Our approach will reduce reliance on antibiotics and provide an alternative approach based on modifying the body’s immune response that will be active against a range of bacteria, irrespective of their sensitivity to antibiotics.
The treatment of bacterial infection is complicated by antibiotic resistance. The body’s defence against bacteria relies on the immune system and requires blood cells (called macrophages and neutrophils) that eat and kill bacteria. Despite frequent exposure to bacteria that cause serious infections most, people rarely become ill as a result.
We can learn from how the immune system protects most people and develop medicines to “re-engage” the system if it fails. This approach is currently limited by incomplete understanding of the precise mechanisms that kill bacteria in immune cells, but our consortium has made great strides to address this.
We now wish to refine our understanding of mechanisms that we have already identified, and supplement this with further experiments to identify the best approaches with which to alter these responses in patients.
In the body, macrophages are the first line of defence against bacteria. We will use techniques that will individually manipulate all of the macrophage’s genes and identify which are most important in regulating bacterial killing. We have also identified that macrophages committing “cell suicide” helps clear bacteria, and we will look for genes that regulate this process.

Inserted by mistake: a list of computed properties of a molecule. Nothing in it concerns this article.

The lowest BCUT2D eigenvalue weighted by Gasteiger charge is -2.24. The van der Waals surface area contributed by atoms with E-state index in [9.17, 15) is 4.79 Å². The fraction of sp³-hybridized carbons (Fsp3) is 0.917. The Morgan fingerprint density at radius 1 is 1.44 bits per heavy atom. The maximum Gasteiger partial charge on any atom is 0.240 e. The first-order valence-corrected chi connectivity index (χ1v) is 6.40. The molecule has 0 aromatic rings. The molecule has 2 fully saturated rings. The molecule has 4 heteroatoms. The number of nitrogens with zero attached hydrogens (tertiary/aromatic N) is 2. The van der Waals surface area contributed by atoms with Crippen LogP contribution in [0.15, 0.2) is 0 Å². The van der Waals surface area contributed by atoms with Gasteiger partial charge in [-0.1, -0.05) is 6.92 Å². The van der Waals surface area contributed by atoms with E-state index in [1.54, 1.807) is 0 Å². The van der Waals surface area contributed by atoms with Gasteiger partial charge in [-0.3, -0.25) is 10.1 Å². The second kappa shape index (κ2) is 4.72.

When macrophages are overwhelmed by bacteria, neutrophils step in to take over the job. We cannot manipulate the genes of neutrophils, so instead we will use an approach that uses antibodies to target all the proteins in the cell. From this, we will perform a similar screening process to identify the factors that influence bacterial killing.
In particular we want to ensure that we not only enhance bacterial killing, but also that we minimise the chance that immune reactions caused by the targeted neutrophils does not cause damage to the body’s tissues.
Next, we will look at different chemical structures that we think would enhance the selected mechanisms of bacteria killing. We will work with industry partners to adapt these structures for medical use. In particular we will use a new approach called super-resolution microscopy (SRM).
We will modify the chemical structures to ensure our medicines target the right mechanism and location in the macrophage or neutrophil. These compounds will then be tested in our models of bacterial infection, including bacteria that are resistant to multiple antibiotics.
To confirm our findings are relevant to patients and to test potential medicines that we develop we will study macrophages and neutrophils from healthy volunteers or patients at risk of bacterial infection. To achieve this, will use new technologies for fibre optical imaging and unique chemical probes.
We have the potential to translate our findings rapidly into use in patients, as many of the drugs we will use to manipulate the immune response are those already licensed for other medical uses.